Originally scheduled for October 29
One of those principles in the Old Testament
which puzzles some Christians is the principle of “first fruits.” We
might note the following:
First fruits must be unblemished —
First fruits belong to God — and they
go to the priests. The priests are uniquely the ones who are totally
dependent on God for their living.
First fruits are a test of faith.
Just when you are the most hungry after the winter, you give away
the first stuff to God — and worry about a hailstorm ruining the
All this would be old and interesting stuff
were it not for the statement that Christ is the first fruit of the
resurrection of the dead. Do you see it?
Christ is the only unblemished
sacrifice fitting for our sins.
It’s a sacrifice that is made to God
— but is effective for us.
The blessing of that sacrifice goes
to the “royal priesthood” — those believers who are totally
dependent upon God. Give us this day our daily bread.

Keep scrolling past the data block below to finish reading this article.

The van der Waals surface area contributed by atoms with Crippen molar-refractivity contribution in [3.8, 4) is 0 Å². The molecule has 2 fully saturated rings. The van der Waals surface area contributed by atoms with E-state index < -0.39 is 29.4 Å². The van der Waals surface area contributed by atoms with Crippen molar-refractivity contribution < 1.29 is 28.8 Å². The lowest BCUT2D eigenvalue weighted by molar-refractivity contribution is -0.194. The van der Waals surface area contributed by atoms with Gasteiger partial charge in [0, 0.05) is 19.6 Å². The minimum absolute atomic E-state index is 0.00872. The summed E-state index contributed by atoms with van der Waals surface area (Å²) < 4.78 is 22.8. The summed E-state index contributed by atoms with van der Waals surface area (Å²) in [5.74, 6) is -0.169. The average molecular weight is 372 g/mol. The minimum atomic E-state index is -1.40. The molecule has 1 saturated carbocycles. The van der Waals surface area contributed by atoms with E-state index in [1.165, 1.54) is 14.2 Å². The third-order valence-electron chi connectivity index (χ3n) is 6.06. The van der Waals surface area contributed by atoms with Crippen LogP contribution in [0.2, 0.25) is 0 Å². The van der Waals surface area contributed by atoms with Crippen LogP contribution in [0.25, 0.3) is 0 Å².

It’s also a test of faith; our
resurrection hasn’t arrived yet.
Communion is a reminder of the sacrifice of
Christ. The first fruits of the resurrection were presented on
Easter Sunday morning. We are next. Communion is a reminder of that
promise; when you take the cup and the bread you do so “until he
comes again.” His return heralds our resurrection; communion is the
reminder of the promise he made.
Meanwhile, we are to live that “totally
dependent” life. We are to acknowledge him as the source of our
every blessing and comfort. If you’re still in the mode of doing it
yourself, depending upon your own intelligence and efforts without
acknowledging God, may I suggest that you need to examine your self
in the light of the Scriptures. You are his child; you need to act
like it. Time for self-examination is provided so that you might
take advantage of his forgiveness by your repentance. Examine
yourself, then take the cup as a reminder of his blood and the bread
as a symbol of his body — until he comes again.